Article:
The friend was smart and understood what you could have lost had there been no resolution and now wants a settlement for the service. Not involving an intermediary would have been risky because you would have then either lost your money, or paid an additional amount to retain the house, or possibly have lost your peace of mind over several years resulting from the dispute and the threat looming over your head.
Now think that the common friend had malicious intent. Maybe they were lured into an investment by the seller. The common friend could have resolved the dispute in favor of the seller.
Blockchain technologies resolve all of these issues by using a distributed ledger and a peer-to-peer network. There is no central authority that has control over decisions or disputes. There is no centralized location that has a single copy of all the transactions. The ledger with transactions is distributed among a peer-to-peer network of participants, also called nodes.
Special participants, called miners, add new blocks to the ledger. When a miner adds data in a blockchain, it does not get accepted until all the other participants provide their approval by arriving at a consensus. A set of algorithms help the players to verify transactions by computing immensely complex mathematical puzzles.
Once verified, these transactions are distributed over the entire network to form a strong, large chain that is extremely difficult to break into.
Executing Transactions Automatically with Smart Contracts
While making the actual payment, using paper contracts and physical document management would lead to unnecessary delays. There were high chances of fraud due to the forging of data on paper or disparate systems.
Blockchain technologies provide smart contracts that are contracts coded in the blockchain that help in executing specific transactions automatically after certain conditions are met. Smart contracts can help to sign contracts between completely unknown parties and also execute without an intermediary.
This helps in reducing the delays in payment by automating the release of payment as soon as the conditions for payment are met. This ultimately leads to increased liquidity of financial assets and mitigates delays due to unnecessary paperwork and the risk of fraud.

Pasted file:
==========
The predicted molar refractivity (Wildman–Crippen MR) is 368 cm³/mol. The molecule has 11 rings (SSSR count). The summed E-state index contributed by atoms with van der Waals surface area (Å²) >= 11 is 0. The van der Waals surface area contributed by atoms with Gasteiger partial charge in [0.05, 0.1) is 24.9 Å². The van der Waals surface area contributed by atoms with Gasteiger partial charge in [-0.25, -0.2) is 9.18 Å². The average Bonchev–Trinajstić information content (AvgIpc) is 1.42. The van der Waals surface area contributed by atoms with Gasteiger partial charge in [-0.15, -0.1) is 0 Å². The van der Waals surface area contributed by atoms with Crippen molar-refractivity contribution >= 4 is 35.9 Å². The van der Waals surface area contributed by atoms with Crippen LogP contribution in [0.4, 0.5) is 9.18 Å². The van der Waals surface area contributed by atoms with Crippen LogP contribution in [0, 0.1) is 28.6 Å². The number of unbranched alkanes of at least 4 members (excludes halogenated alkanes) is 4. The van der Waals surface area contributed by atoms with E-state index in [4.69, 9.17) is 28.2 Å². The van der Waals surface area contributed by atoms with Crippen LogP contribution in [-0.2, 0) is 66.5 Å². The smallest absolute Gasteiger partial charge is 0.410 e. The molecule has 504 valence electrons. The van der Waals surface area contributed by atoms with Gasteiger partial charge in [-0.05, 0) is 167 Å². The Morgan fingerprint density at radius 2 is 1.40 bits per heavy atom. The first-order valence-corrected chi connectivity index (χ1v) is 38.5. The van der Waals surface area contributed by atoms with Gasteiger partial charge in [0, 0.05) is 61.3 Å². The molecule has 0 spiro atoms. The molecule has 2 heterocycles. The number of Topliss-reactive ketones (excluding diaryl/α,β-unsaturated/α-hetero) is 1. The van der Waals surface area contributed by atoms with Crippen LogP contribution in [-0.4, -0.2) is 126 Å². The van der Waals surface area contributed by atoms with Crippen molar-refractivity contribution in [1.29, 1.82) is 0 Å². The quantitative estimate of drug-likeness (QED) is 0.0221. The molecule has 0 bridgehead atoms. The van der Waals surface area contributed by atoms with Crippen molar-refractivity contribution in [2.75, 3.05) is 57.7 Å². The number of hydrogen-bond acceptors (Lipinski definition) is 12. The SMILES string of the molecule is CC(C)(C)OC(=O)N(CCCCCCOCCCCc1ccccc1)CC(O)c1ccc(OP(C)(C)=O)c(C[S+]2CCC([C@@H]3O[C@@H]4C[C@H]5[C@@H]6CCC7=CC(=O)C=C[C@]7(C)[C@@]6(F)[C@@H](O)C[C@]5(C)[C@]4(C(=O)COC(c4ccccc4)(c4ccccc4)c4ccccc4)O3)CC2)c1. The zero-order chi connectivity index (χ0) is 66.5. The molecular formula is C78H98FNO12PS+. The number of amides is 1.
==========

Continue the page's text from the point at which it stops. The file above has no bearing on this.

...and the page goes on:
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Bringing It All Together
Blockchain technology is taking the business world by storm. All of the above-mentioned concepts also tell us about how blockchain works. Blockchain is immutable and provides very high resistance to fraud.
The technology is going to find use in a number of industries. The technology is slated to increase speed and efficiency and will eventually result in reducing costs for a number of businesses. For example, the banking and financial sector involves the exchange of money between trusted partners.
The blockchain technology provides a secure platform for this exchange and helps in reducing costs by eliminating intermediaries. It provides value by eliminating the error-prone process of creating and verifying data manually, which ultimately leads to a reduction in auditing requirements.
Blockchain technologies are going to be a game change done for multi-party transactions across borders, where both global and local laws come into the picture, resulting in long business cycles. By using advanced concepts such as smart contracts, a lot of limitations of traditional systems can be overcome.
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There are numerous other uses of blockchain in other industries, including supply chain management, and logistics to automate purchase and procurement, healthcare for improved access to medical records, identity management to make authentication more secure, and so on.
For advanced learning to know how blockchain works, you can refer to the following courses: